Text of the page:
The cooking style fits in with the atmosphere of the restaurant. From the moment we walked in, we felt comfortable and welcomed. Soft Frank Sinatra music was playing in the background as we sat at a table in front of the window, looking out over downtown South Orange. The tables were nicely spaced and we had found parking rather easily, with a municipal lot located across the street making dining at Reservoir very convenient for those driving to the venue.

Even if parking were difficult to find, it would all be worth it for the great food. Cammarata told us that she enjoys experimenting with different fish dishes, and has built non-Italian dishes into the menu for variation.

“You try and change things for the better, I think,” she said. “We try and incorporate other things and vary the menu so it’s not all Italian. We try a lot of fish and we make different desserts.”

All of this variety made looking through the menu a near Sisyphean task. Although we had only recently had the pizza at our office party, we knew we needed to order it again. Pizza is a must at Reservoir. We ordered Tony salads to go with it.

Shortly after ordering, our server, Linda, arrived with our selections. The pizza was steaming hot, embracing us with its aroma. We started with our salads to give the pizza a chance to cool down. Sesame bread and butter arrived at the same time.

The Tony salad had chopped lettuce, mozzarella, sharp provolone, salami, pepperoni, tomato, cucumber, red onion and olives in a garlic parmesan vinaigrette dressing. The salad was a meal in itself; its fresh ingredients blended together wonderfully and the dressing took the salad over the top. As for the pizza, there aren’t words that can describe how delicious it was. The pizza is made with the most flavorful sauce with a generous supply of top-notch mozzarella. To call it “heaven on earth” would not be an exaggeration.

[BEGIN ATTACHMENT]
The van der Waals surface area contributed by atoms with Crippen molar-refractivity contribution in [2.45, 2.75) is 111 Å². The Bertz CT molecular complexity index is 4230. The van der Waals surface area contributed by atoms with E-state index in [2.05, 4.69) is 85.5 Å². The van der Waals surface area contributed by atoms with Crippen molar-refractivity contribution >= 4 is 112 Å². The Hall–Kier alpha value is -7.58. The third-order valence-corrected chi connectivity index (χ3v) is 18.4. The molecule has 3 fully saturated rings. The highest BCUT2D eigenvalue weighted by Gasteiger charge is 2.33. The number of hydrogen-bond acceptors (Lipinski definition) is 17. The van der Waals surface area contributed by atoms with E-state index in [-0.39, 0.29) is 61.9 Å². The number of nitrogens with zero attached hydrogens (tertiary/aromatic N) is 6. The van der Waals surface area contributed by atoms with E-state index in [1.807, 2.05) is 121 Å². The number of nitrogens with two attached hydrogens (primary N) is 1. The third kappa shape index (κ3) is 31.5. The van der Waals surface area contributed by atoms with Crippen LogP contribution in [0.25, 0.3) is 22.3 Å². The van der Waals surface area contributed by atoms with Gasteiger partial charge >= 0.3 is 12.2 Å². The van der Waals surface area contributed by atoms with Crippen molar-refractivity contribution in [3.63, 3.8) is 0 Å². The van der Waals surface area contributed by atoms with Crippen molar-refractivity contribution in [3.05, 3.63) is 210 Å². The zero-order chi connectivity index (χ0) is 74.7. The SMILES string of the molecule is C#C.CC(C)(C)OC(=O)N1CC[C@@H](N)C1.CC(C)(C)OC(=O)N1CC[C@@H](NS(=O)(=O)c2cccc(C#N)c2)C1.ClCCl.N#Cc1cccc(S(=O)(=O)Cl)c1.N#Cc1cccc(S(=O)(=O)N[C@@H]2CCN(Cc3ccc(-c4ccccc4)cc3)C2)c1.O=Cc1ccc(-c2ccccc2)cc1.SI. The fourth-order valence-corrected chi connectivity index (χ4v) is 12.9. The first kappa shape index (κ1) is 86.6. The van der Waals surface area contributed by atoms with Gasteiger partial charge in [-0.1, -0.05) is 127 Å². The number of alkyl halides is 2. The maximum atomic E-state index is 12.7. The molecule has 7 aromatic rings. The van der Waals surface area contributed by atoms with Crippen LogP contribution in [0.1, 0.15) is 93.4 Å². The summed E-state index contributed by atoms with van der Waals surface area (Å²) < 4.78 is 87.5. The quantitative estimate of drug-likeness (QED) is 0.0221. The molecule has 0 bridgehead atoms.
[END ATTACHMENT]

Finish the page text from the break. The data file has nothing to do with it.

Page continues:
After starting with such amazing dishes, we were worried we would be let down by our entrees — we were not. All of the entrees were outstanding. Our team ordered chicken parm with spaghetti, veal marsala with spaghetti, and penne with tomato sauce and field greens.

We knew we would not be leaving Reservoir hungry when we saw the serving sizes — the penne and field greens was practically a mountain. The chicken parm was mouthwatering and its accompanying spaghetti, which was steaming hot, was out of this world. The fragrance of the wine and mushrooms in the veal marsala was intoxicating; the veal was fresh and tender. The penne and field greens was a real treat to the palate. This great restaurant definitely knows how to treat its customers right.

Luckily for us, when we arrived Agnellino was making his four-berry pie, which had a sweet blend of strawberries, blueberries, raspberries and blackberries inside a homemade and flaky crust. It arrived from the oven freshly made and the aroma filled the air. It was terrific and a perfect ending to a very fulfilling meal.

Agnellino described what the Reservoir serves as “comfort food” and we could not agree more. He said he plans for Reservoir to remain a fixture in South Orange.

“Everyone always walks out with a bag” of leftovers, he said. “I like being around people, it’s a good feeling to give people what they want.”

Reservoir Restaurant is located at 106 W. South Orange Ave. in South Orange. The restaurant is open for lunch from 11:30 a.m. to 2:30 p.m. on Monday, Wednesday, Thursday and Friday. It is open for dinner from 4:30 to 9:30 p.m. on Monday and Sunday, and from 4:30 to 10 p.m. on Wednesday, Thursday, Friday and Saturday.

Article written by staff writer Amanda Valentovic and restaurant reviewer Anne Santos; Photos by David VanDeventer